Hospital emergency departments (ED) are increasingly overwhelmed by patients with both, urgent and non-urgent problems [1, 2]. This leads to crowded waiting rooms with long waiting times. As a consequence, patients needing care urgently may not be treated in time, whereas patients with non-urgent problems may unnecessarily receive expensive emergency care. Time to effective treatment is one of the most important predictors for outcomes across different medical conditions (“time is cure”), including patients with septicemia , pneumonia , stroke (“time is brain”) , myocardial infarction (“time is heart”) . For these reasons, a well validated and accurate triage system in the ED is pivotal for an optimal initial triage of medical patients. Moreover, accurate ED triage should not only focus on treatment priority, but also on site-of-care decisions (i.e. outpatient versus inpatient management) and early identification and organization of post-acute care needs.
Different initial triage systems have been proposed including the Manchester triage system (MTS), the Australasian Triage Scale (ATS), the Canadian Triage and Acuity Scale (CTAS) and the Emergency Severity Index (ESI) [7, 8]. Among these scores, the MTS is the most widely used score in European and North-American health care settings . The MTS assigns patients to one of 52 flowchart diagrams based on the principal initial presenting complaint. For each of these diagrams red flags are defined based on the clinical presentation and / or vital signs. A triage nurse categorizes patients into different algorithms, and determines treatment priority following a fixed algorithm. Patients are categorized into one of five priority groups (blue, green, yellow, orange, red) with different recommended times for physician assessment (reviewed in Christ et al. ).
Only few rigorous clinical studies have investigated the performance of the MTS (and other triage scores) for initial triage decisions. A recent literature review  found only four observational studies that have been published today in adult patients with low numbers of included patients (ranging from 50 to 167 patients); although the MTS showed good reliability within these studies, the accuracy of the MTS instrument was suboptimal with only 67% of high risk patients being correctly identified as high priority patients. Thus, there is urgent need for validation in a large, unselected and independent population of medical ED patients and for further refining of the MTS to increase its accuracy. Within the proposed TRIAGE study, we aim to validate the MTS and investigate whether inclusion of vital signs and blood parameters increases its accuracy for both, early identification of high risk patients needing immediate assistance, and patients where delays in initial treatment may not have detrimental consequences.
Initial triage is not only important to assign treatment priorities, but should also assist in estimating the medical risk of patients which influences site-of-care decisions, and post-acute care needs to optimize early planning of post-acute care / nursing support upon hospital admission. This could assist physicians and nurses to make more rational decisions about need for hospital stays and early involvement of social workers to organize the post discharge process (“admission is key to discharge”). For specific diagnoses, such as pneumonia , specific medical risk scores have been developed and are propagated by international guidelines to improve initial site-of-care decisions. Yet, there is need for an overall multi-disciplinary risk assessment system to better predict the risk of unselected medical patients and thus need for in hospital management, as well as post-acute care needs at an early stage of ED admission. Obviously, such a comprehensive triage tool can only be developed in close collaboration within the multi-professional team (physician, nurse, social worker).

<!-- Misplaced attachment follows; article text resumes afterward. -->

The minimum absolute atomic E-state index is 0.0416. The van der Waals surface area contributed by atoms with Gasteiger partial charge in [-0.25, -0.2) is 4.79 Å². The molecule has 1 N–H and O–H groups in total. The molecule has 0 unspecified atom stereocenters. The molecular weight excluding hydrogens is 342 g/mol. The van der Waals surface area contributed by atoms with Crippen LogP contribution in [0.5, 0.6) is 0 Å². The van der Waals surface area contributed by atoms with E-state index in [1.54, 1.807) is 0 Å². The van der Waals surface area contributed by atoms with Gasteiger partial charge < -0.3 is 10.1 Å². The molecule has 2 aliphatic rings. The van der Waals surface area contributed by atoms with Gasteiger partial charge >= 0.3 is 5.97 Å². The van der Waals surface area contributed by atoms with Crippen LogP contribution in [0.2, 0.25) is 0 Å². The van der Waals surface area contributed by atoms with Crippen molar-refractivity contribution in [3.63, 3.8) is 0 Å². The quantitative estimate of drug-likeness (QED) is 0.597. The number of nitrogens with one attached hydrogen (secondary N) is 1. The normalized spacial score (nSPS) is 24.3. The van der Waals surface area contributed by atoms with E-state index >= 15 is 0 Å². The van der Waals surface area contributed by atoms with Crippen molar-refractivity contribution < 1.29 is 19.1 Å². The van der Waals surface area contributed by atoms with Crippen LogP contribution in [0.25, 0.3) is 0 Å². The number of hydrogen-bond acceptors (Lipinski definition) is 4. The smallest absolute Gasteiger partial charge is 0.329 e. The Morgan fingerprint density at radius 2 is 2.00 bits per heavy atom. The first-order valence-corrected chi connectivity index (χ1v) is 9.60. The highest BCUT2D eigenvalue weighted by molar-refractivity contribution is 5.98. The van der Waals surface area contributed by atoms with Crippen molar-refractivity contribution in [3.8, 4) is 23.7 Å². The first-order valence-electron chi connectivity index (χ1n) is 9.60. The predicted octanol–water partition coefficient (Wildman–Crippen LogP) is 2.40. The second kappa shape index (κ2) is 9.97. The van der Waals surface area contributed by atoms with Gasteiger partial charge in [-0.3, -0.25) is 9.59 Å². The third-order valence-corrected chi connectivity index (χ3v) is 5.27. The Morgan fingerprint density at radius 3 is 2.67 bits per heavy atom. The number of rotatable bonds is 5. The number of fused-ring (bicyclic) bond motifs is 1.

A promising tool for the Swiss setting was developed in Geneva to predict post-acute institutional care needs and thus assess biopsychosocial risk of patients. As a scoring system at admission and day 3, the post-acute care discharge (PACD) score facilitates discharge planning . A PACD score of ≥8 points on day 3 of hospitalization was accurate to predict discharge to a post-acute care facility (area under the curve [AUC]: 0.82). Data from our institution showed a significant relation between biopsychosocial risk and discharge to a post-acute care facility . The “Selbstpflegeindex” (SPI) is a simple and commonly used nursing and geriatric tool to assess functional dependence in activities of daily life. A SPI score of <32 points indicates a risk for post-acute care deficit . Nurse led care and nurse led units (NLC and NLU) are defined as institutional settings, typically within acute care hospitals, which provide independent specialized nursing service for post-acute care patients, who need predominantly nursing care. They constitute a possible model of care for patients with low medical yet high nursing risk [13, 14] and are characterized and operationalized by five factors: 1) inpatient environment offering active treatment; 2) case mix based on care needs; 3) nursing leadership of the (multidisciplinary) clinical team; 4) nursing conceptualized as the predominant active therapy; 5) nurses’ authority to admit and discharge patients [13, 14]. There are indications that post-acute care patients discharged from NLUs have a better functional status and greater psychological well-being, are more often discharged home than to another institution and less often readmitted to the hospital than patients receiving usual care. There are also indications that these patients are more satisfied with care [14–16]. Within the proposed TRIAGE study we aim to validate and further improve these nursing / care scores to enable more wide-spread adoption for optimized patient management.